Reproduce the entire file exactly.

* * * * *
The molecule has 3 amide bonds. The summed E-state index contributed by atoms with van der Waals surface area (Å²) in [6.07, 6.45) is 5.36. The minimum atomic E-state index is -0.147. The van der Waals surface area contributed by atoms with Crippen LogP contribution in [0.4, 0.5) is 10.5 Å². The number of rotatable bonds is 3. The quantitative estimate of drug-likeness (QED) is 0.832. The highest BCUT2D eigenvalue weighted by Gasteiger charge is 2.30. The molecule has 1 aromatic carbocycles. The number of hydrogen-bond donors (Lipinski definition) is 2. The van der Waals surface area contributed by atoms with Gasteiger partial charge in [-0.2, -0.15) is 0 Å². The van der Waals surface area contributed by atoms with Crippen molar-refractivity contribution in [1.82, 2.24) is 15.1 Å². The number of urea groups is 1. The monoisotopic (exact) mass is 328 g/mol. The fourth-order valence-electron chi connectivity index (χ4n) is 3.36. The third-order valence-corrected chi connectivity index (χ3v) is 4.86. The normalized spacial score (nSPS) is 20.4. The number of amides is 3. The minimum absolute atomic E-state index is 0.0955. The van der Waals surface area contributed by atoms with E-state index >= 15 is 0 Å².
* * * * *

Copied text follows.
The molecule has 3 amide bonds. The summed E-state index contributed by atoms with van der Waals surface area (Å²) in [6.07, 6.45) is 5.36. The minimum atomic E-state index is -0.147. The van der Waals surface area contributed by atoms with Crippen LogP contribution in [0.4, 0.5) is 10.5 Å². The number of rotatable bonds is 3. The quantitative estimate of drug-likeness (QED) is 0.832. The highest BCUT2D eigenvalue weighted by Gasteiger charge is 2.30. The molecule has 1 aromatic carbocycles. The number of hydrogen-bond donors (Lipinski definition) is 2. The van der Waals surface area contributed by atoms with Gasteiger partial charge in [-0.2, -0.15) is 0 Å². The van der Waals surface area contributed by atoms with Crippen molar-refractivity contribution in [1.82, 2.24) is 15.1 Å². The number of urea groups is 1. The monoisotopic (exact) mass is 328 g/mol. The fourth-order valence-electron chi connectivity index (χ4n) is 3.36. The third-order valence-corrected chi connectivity index (χ3v) is 4.86. The normalized spacial score (nSPS) is 20.4. The number of amides is 3. The minimum absolute atomic E-state index is 0.0955. The van der Waals surface area contributed by atoms with E-state index >= 15 is 0 Å².